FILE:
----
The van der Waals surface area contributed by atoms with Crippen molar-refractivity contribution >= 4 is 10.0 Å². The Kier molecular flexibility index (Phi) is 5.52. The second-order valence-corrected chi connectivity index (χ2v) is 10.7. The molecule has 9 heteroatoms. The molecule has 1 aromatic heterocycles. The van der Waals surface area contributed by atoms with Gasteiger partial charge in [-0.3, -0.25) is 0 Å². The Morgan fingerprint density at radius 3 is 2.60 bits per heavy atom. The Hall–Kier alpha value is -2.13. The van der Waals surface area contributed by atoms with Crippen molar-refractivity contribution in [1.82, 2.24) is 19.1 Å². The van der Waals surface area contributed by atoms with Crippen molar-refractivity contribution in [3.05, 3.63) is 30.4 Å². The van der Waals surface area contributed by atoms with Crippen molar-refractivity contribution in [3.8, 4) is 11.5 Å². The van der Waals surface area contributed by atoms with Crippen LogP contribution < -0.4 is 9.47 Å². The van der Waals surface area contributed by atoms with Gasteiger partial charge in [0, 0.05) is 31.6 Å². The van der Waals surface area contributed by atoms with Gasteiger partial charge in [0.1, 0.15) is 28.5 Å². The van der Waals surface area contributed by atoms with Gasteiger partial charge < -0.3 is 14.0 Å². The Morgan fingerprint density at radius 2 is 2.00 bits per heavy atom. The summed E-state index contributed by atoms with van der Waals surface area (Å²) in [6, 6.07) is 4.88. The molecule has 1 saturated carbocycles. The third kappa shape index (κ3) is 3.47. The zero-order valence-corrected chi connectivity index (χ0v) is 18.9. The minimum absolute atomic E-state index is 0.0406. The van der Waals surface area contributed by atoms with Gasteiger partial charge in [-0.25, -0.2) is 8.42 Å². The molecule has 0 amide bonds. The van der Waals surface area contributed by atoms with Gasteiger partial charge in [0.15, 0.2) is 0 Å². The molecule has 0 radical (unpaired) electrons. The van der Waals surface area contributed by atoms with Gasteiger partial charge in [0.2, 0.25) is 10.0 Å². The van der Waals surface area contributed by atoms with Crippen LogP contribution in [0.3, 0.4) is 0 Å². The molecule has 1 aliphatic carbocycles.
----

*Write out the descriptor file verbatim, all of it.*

The van der Waals surface area contributed by atoms with Crippen molar-refractivity contribution >= 4 is 10.0 Å². The Kier molecular flexibility index (Phi) is 5.52. The second-order valence-corrected chi connectivity index (χ2v) is 10.7. The molecule has 9 heteroatoms. The molecule has 1 aromatic heterocycles. The van der Waals surface area contributed by atoms with Gasteiger partial charge in [-0.3, -0.25) is 0 Å². The Morgan fingerprint density at radius 3 is 2.60 bits per heavy atom. The Hall–Kier alpha value is -2.13. The van der Waals surface area contributed by atoms with Crippen molar-refractivity contribution in [1.82, 2.24) is 19.1 Å². The van der Waals surface area contributed by atoms with Crippen molar-refractivity contribution in [3.05, 3.63) is 30.4 Å². The van der Waals surface area contributed by atoms with Crippen molar-refractivity contribution in [3.8, 4) is 11.5 Å². The van der Waals surface area contributed by atoms with Crippen LogP contribution < -0.4 is 9.47 Å². The van der Waals surface area contributed by atoms with Gasteiger partial charge in [0, 0.05) is 31.6 Å². The van der Waals surface area contributed by atoms with Gasteiger partial charge in [0.1, 0.15) is 28.5 Å². The van der Waals surface area contributed by atoms with Gasteiger partial charge < -0.3 is 14.0 Å². The Morgan fingerprint density at radius 2 is 2.00 bits per heavy atom. The summed E-state index contributed by atoms with van der Waals surface area (Å²) in [6, 6.07) is 4.88. The molecule has 1 saturated carbocycles. The third kappa shape index (κ3) is 3.47. The zero-order valence-corrected chi connectivity index (χ0v) is 18.9. The minimum absolute atomic E-state index is 0.0406. The van der Waals surface area contributed by atoms with Gasteiger partial charge in [-0.25, -0.2) is 8.42 Å². The molecule has 0 amide bonds. The van der Waals surface area contributed by atoms with Gasteiger partial charge in [0.15, 0.2) is 0 Å². The molecule has 0 radical (unpaired) electrons. The van der Waals surface area contributed by atoms with Gasteiger partial charge in [0.2, 0.25) is 10.0 Å². The van der Waals surface area contributed by atoms with Crippen LogP contribution in [0.3, 0.4) is 0 Å². The molecule has 1 aliphatic carbocycles.